The highlight film was not invented by ESPN, but the network has enshrined it as an evening ritual all across America. Fans tune in to Sports Center day after day to hear the announcer sum up a 3-hour match in two sentences as they watch a clip of a home run, a touchdown pass, or a last-second three-point shot.

This is site-bite television at its purest, an attempt to grab and heighten interest in sports so viewers will watch ESPN more and more. Unfortunately, this type of viewing can become a nasty habit that, in the end, sabotages any meaningful engagement with sports.

Spend enough time watching highlight films, and you'll soon be watching games for those "moments." You find yourself increasingly bored with every other part of the game. You'll multitask or wander off getting chores done—only to rush back into the living room to catch the instant replay of one of those "moments." It turns us (okay, me) into fourth-quarter junkies. Since most crucial plays happen at the end of games, why bother watching the first three quarters, or even the whole fourth quarter? Why not just tune in at the two-minute warning?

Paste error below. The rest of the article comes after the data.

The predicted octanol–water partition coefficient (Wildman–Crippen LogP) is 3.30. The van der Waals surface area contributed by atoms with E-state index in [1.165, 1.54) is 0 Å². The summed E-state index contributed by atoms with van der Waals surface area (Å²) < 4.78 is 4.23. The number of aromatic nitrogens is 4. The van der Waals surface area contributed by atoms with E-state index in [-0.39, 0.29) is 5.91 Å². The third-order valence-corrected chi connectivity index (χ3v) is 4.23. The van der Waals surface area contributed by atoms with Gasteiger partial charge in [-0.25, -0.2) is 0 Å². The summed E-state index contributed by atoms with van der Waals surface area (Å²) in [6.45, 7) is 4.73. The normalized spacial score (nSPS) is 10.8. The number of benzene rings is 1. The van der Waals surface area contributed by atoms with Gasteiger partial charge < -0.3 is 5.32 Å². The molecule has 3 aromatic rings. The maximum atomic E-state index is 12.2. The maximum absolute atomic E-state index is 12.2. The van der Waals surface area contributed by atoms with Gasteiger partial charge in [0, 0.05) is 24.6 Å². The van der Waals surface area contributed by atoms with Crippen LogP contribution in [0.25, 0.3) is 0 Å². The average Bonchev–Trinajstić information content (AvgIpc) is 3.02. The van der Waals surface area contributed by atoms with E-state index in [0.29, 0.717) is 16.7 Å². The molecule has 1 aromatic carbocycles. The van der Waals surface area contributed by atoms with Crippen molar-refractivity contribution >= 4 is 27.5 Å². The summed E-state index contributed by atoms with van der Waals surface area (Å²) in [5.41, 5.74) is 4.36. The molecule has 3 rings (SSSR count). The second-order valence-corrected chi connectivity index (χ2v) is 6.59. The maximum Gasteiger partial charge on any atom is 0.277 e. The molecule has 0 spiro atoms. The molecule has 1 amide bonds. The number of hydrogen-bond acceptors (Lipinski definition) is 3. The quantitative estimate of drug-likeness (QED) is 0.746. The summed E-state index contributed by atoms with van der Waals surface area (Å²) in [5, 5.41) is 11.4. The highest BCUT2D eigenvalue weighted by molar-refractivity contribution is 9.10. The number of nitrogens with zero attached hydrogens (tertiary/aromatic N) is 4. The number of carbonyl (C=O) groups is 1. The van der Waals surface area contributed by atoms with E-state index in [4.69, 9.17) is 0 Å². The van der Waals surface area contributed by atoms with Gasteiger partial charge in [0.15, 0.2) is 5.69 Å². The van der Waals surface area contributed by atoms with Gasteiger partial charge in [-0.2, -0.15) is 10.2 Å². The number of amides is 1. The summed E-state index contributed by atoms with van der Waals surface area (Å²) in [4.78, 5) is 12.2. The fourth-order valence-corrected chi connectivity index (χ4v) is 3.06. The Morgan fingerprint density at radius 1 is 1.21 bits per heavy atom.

That's like reading the last chapter of a P.D. James mystery to discover the murderer. But the point of a James novel is not just unraveling the mystery but the conflicts and character development along the way. What we've forgotten in the site-bite age, is that every athletic contest is a story.

Take baseball, a story that evolves over nine innings. The characters are introduced as each team goes through the batting order for the first time. Like a good novel, the conflicts are introduced simultaneously: Conflicts between pitchers and batters, fielders and the elements, batters and their own worse habits, and so on. ...

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Play Ball
From 2005 to 2007, "Play Ball" examined the relationship of sports and faith: sports is important precisely because it is a form of play, that is, a manifestation of the Sabbath. Contributors included Mark Galli, Collin Hansen, Mark Moring, and others.
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